I talked with some of the staff on the Carnival Spirit about this, just out of curiosity.
There are hardly an Americans working on cruise ships, because we have to pay income tax. People from other countries don't.
So, their take-home pay for the year would be about $35,000 (which varies by job, that was a casino dealer, other jobs probably less), with all expenses having been paid on the ship except booze. They even get their own cabin stewards and laundry done free.
Unfortunately, take the $35,000, give your tax portion over, and it's pretty worthless to work on a ship. Some jobs have horrendously long hours too. Dining staff works 3 meals a day, meaning 6am to about 10pm, don't know what kind of breaks they get. Our room steward worked 6am-12pm, then 4pm-10pm. Yikes.
They do this for 8-10 months straight. The shortest contracts are for technicians and such, 6 weeks.
Most of the staff I talked to had friends already in the business and were referred that way.
Denise is correct. I can only speak for Royal Caribben and Celebrity positions, but if you're an American citizen, you'd also have to pay your own Social Security, since you'd be either a W-2 or 1099 contract worker, and RCI doesn't pay it. Not a good deal for Americans, not even unmarried ones. Not at all the glamorous jobs that many cruisers think they must be. What might seem like a six-figure income to a South African would be a pittance to an American taxpayer. Sorry.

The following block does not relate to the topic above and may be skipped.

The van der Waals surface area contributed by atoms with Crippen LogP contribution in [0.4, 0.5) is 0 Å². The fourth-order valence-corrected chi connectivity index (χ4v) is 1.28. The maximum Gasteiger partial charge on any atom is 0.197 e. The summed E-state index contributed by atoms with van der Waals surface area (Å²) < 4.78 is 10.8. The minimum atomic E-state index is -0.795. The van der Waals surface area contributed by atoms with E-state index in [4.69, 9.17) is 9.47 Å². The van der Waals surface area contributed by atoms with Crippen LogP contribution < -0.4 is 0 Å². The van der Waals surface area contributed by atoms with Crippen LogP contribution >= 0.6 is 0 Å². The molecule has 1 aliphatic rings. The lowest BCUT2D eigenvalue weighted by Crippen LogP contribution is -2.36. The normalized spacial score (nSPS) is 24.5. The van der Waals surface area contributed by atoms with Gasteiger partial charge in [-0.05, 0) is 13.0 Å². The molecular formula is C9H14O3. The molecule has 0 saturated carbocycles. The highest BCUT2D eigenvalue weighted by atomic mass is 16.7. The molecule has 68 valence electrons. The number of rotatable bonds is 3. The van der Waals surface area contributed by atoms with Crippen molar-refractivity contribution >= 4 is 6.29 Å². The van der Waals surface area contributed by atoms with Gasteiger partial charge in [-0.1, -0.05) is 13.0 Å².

If you are an American Citizen & Resident, and unless you are an entertainer or shore excursion specialist (ie Dive In), forget it. You wouldn't want it... and, frankly, they would be quite suspicious if you wanted it... (read to mean they don't want you, either).